Establishing gender equity in college classrooms
By the numbers, community colleges are some of the most gender-equitable classrooms in America. The majority of students at community colleges are women; there is gender parity among the faculty; and, about 30 percent of two-year college presidents are women, compared to less than 18 percent of four-year college presidents. Although female faculty members at community colleges are still less likely to be tenured than men, it’s by a very small margin, unlike the dramatic disparities found four-year public and private institutions. (Townsend, 2008)
All of this is good news for women. Still, it takes more to create a gender inclusive classroom than just getting women into the room. We know that gender disparities in education begin long before college. David Sadker, Myra Sadker and Karen Zittleman spent several years studying public and private schools across the country and wrote a book, Still Failing at Fairness: How Gender Bias Cheats Girls and Boys in School and What We Can Do About It. They discovered that, beginning in grade school, teachers overlook and ask fewer questions of girls, while simultaneously giving boys more time and feedback.
By the time women and men reach their college classrooms these sorts of biases have had a profound impact on male and female expectations in academic settings. Even if they believe that men and women deserve equal opportunities, professors and students may be unconsciously influenced by gender bias. That’s why faculty must be incredibly proactive in creating a gender inclusive classroom.
Bringing Gender Parity to the Classroom
So, what are some strategies for making classrooms more equitable places? Sometimes just raising awareness about diversity issues will have a positive effect. In one study of engineering classrooms, a senior Caucasian male faculty member gave an oral presentation on egalitarian norms in selected classrooms the beginning of the semester. Later, male students in those classrooms were more positive about diversity and expressed stronger intentions to speak out against racism. (Bennett & Sekaquaptewa 2014)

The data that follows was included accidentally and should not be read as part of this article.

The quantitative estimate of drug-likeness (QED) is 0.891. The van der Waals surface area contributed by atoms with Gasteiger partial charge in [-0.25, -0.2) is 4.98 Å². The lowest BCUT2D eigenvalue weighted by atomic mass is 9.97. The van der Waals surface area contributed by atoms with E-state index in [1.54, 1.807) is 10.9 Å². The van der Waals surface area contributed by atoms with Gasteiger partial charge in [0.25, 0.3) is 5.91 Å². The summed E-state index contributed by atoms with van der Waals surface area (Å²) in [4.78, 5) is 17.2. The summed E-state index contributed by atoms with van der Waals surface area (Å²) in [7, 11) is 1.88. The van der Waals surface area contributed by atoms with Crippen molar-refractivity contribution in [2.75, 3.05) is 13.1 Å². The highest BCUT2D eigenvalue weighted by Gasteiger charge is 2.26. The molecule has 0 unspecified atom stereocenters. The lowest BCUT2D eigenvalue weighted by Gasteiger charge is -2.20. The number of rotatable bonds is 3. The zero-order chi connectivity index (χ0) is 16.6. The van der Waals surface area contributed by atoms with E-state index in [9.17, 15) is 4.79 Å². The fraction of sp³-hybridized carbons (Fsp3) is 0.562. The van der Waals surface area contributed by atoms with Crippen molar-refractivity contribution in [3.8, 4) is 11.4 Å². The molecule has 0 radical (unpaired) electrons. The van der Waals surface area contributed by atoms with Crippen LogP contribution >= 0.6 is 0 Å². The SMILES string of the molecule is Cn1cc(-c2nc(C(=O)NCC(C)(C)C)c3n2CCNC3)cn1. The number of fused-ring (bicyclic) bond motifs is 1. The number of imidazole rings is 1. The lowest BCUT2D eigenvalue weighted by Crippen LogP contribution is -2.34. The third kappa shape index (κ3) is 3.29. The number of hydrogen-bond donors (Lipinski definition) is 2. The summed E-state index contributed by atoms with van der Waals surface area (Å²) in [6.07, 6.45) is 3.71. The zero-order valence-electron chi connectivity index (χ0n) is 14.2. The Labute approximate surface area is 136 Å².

There are also a variety of strategies professors can use to encourage and engage women in their courses (Savitz 1997). A few simple steps can be very effective:
- Acknowledging excellent student contributions by name and praising good comments or work.
- Calling on women whose body language indicates they may have something to contribute even if they haven’t yet raised their hand.
- Encouraging all students to follow up on good comments, inviting further contributions.
- Providing a syllabus with a diverse and gender balanced list of authors
- Fairly and objectively assessing your own engagement with your students and looking for traces of unconscious bias.
Far from privileging women, many of these strategies are simply good ways to better include all students, including minorities, students with disabilities, or students who just feel insecure. When the teacher is proactively inclusive, everyone benefits.
There are many ways to support female students
The classroom is not a level playing field unless the someone levels it. The responsibility doesn’t fall solely on faculty, though, and administration has a big role to play in making institutions welcoming to women. For instance, community colleges serve many student mothers. When possible, they should have private places to feed or care for their children, access to affordable childcare, and other reasonable accommodations. Structural supports like these are a key part of women’s success.
Your marketing department can also celebrate the accomplishments of women at your institution, highlighting their successes and school’s commitment to gender equality. Maybe it’s a social media profile of a student mother earning her degree in Business Technology, or it’s a magazine feature on a faculty member’s research. Aperture Content Marketing understands that diverse communities make community colleges special, which is why we want to help you shine a spotlight on women.
When women succeed it can have cascading benefits, for the schools, for their families, and for our communities. Because of their inherent diversity and inclusiveness, community colleges can lead the way in creating equal opportunities for women. It’s time to embrace a more gender-equitable future.
Bennet, Jill E., and Denise Sekaquaptewa. “Setting an Egalitarian Social Norm in the Classroom: Improving Attitudes Towards Diversity Among Male Engineering Students.” Social Psychology of Education, vol. 17, no. 2, pp. 343-355
Savits, Fred. “Gender Equity and the Inclusive Classroom: Working Together,” January 1, 1997
Townsend, Barbara K. “Community Colleges as Gender Equitable Institutions.” New Directions for Community Colleges, no. 142, Jan. 2008, pp. 7-14